MEPs will return to Strasbourg next week where the European Commission president will give her annual State of the European Union speech.
The coming week is all about one speech - the annual State of the European Union address - delivered in Strasbourg on Wednesday by European Commission President Ursula von der Leyen.
Last year one of her memorable moments was to demand LGBT people are treated equally in the EU.
"I will not rest when it comes to building a union of equality. A union where you can be who you are and love who you want without fear of recrimination,” von der Leyen said.
She didn’t directly mention Poland, however, which had at the time set up so-called LGBT free zones.
Teresa Küchler, an EU affairs correspondent for Svenska Dagbladet told Euronews that not mentioning it was a mistake.
"She held back a lot last year. I mean she could have actually criticised, for instance, Poland and Hungary openly,” Küchler said. “We know that Poland and Hungary have been under a lot of criticism - the criticism is about them straying away from democratic basic principles. Yet Ursula von der Leyen did not mention Hungary and Poland at any point in that speech.”
She is more optimistic about next week’s speech, however.
“I'm hoping that this year was will see someone who is a little more cheerful, and also very eager, and also very confident in moving forward.”
But the speech is not the only item on the agenda at next week’s European Parliament Strasbourg plenary session.
MEPs will vote on a resolution after the EU set out conditions for engaging with Afghanistan's new rulers.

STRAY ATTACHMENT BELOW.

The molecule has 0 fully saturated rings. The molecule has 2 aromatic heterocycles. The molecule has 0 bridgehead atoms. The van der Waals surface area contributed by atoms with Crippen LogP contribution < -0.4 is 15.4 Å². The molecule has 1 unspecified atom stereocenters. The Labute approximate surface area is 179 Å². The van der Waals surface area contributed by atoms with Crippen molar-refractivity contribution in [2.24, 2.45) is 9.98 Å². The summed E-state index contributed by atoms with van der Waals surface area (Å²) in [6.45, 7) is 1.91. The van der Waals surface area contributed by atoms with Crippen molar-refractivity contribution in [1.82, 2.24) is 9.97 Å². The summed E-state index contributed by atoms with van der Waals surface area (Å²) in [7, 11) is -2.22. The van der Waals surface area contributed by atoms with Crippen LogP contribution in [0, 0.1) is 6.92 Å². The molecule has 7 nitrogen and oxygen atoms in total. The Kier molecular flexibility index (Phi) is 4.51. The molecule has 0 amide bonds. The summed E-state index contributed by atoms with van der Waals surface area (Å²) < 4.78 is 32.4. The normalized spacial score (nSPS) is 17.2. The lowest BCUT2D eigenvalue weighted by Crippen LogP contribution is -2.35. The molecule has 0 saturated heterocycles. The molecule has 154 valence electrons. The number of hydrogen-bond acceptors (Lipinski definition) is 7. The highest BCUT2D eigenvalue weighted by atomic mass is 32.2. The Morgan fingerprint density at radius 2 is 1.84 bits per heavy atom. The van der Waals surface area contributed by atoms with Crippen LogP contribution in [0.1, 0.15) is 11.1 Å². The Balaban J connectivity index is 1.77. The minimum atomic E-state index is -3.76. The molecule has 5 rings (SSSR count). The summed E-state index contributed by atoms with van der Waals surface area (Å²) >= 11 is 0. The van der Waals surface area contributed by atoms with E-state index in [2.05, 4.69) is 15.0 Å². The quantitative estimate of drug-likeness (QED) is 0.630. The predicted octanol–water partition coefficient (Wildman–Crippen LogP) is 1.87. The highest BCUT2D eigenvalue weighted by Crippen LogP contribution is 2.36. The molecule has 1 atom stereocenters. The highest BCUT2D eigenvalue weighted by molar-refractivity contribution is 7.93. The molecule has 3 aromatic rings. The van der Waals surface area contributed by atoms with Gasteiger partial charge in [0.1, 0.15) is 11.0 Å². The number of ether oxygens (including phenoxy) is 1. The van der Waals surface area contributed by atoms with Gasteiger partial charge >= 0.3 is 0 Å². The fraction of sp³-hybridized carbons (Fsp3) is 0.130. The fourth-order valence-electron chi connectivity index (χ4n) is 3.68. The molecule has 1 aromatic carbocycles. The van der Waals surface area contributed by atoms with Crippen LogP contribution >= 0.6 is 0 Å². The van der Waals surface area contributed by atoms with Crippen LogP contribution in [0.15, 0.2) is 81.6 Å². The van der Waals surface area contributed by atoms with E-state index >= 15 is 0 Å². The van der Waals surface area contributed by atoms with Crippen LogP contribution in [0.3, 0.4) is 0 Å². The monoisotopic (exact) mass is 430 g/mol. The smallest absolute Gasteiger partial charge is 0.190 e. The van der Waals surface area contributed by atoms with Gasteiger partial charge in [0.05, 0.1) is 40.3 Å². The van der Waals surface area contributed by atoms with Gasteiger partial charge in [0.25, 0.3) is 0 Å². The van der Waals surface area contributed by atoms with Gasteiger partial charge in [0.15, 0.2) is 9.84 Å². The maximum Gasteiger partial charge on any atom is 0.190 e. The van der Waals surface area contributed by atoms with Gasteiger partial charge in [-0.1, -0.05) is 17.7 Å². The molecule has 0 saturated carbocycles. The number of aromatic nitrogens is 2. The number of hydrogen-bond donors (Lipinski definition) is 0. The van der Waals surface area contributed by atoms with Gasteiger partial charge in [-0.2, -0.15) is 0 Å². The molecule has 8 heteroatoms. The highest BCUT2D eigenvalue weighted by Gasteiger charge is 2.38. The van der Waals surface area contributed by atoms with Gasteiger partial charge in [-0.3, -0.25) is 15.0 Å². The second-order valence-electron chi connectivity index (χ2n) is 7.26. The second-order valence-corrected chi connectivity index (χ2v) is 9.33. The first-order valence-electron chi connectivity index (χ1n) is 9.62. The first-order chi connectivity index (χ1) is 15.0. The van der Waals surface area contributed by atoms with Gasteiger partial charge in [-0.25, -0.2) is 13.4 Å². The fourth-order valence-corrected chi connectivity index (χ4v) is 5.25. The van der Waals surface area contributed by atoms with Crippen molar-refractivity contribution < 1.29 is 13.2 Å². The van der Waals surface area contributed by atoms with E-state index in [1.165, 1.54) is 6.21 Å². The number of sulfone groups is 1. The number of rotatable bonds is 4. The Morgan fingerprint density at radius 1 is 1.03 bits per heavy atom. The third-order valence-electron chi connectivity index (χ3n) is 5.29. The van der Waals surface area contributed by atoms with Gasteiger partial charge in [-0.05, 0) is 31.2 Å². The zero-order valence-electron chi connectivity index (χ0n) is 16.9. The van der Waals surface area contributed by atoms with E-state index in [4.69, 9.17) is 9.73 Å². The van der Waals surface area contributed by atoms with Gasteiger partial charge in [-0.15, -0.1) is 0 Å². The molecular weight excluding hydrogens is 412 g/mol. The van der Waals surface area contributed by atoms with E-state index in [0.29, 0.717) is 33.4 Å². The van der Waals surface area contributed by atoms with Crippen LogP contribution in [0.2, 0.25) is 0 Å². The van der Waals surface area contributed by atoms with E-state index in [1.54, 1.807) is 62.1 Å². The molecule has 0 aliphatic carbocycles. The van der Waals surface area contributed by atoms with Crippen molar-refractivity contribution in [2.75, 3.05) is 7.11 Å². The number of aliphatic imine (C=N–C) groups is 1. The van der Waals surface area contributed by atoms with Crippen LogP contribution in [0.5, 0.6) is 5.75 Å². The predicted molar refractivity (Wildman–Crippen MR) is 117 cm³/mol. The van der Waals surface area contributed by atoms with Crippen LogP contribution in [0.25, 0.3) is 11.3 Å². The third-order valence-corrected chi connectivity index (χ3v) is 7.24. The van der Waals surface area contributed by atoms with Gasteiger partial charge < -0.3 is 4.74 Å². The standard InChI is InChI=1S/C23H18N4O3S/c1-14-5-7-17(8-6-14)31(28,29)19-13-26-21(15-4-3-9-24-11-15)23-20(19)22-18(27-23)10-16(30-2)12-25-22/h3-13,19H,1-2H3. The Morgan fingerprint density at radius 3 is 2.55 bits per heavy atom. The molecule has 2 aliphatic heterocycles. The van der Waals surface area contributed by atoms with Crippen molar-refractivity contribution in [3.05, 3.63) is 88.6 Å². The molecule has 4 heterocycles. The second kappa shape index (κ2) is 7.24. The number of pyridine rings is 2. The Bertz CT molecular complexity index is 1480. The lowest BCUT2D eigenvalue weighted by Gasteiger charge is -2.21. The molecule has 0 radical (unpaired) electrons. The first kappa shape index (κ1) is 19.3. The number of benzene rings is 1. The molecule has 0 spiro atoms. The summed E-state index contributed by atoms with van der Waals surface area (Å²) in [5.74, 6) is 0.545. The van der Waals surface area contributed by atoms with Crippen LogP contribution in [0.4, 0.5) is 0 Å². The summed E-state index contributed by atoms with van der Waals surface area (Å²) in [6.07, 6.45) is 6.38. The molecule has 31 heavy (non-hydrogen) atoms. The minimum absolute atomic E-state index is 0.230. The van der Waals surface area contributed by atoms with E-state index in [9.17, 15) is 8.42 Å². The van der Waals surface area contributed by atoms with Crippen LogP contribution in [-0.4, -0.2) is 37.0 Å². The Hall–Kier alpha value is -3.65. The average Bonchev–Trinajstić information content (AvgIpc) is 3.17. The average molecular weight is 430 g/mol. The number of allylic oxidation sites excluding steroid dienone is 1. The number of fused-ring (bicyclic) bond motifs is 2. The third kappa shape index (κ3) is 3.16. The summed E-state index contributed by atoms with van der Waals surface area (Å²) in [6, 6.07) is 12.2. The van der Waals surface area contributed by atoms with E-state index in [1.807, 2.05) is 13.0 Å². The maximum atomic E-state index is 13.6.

Concerns over women's rights and access for humanitarian aid remain the highest priority for the European Parliament.
MEPs are also set to give the green light to the EU's so-called blue card, in order to cut red tape for foreign workers.
It includes a lower minimum salary threshold and would make it easier for foreign workers to move within the EU.
The aim is to tackle Europe's ageing population problem by attracting talent from outside of the bloc.
The European Parliament will vote on two laws to make Europe better able to respond to cross-border health threats.
And finally, MEPs will assess a draft bill threatening media freedom in Poland, and the latest challenges to EU values.
This past week, the European Commission made an announcement on what could be an effective financial mechanism to cutting emissions – green bonds.
The EU will buy up to €250bn in debt and the receivers of the cash can only use the money for green projects.
"Eligibility for Green Bonds is clearly defined,” the European Commissioner for Budget and Administration Johannes Hahn said on Tuesday. “It has to be proved that financed investments have a positive ecological impact. The green bond framework already passed the first test."
The green bonds will go towards making up part of the €800bn recovery fund, agreed by EU member states to pull the economy out of the pandemic-induced economic slump.
Krista Tukiainen, head of research at Climate Bonds Initiative is positive about the prospect of these bonds.
"The way that it relates to us regular people is, for example, many of our pensions and other types of retail investments accounts are linked to funds which are comprised of green bonds," she told Euronews.
But she warned that controls and checks will need to be in place.
"Any kind of entity, any kind of organisation, technically speaking, can issue a green bond. So they can go to the market and say ‘this money that I'm ringfencing for this instrument, is green', even if I'm still elsewhere invested in fossil fuel assets,” Tukiainen said.
The first sale of the EU’s green bonds is set to start in October.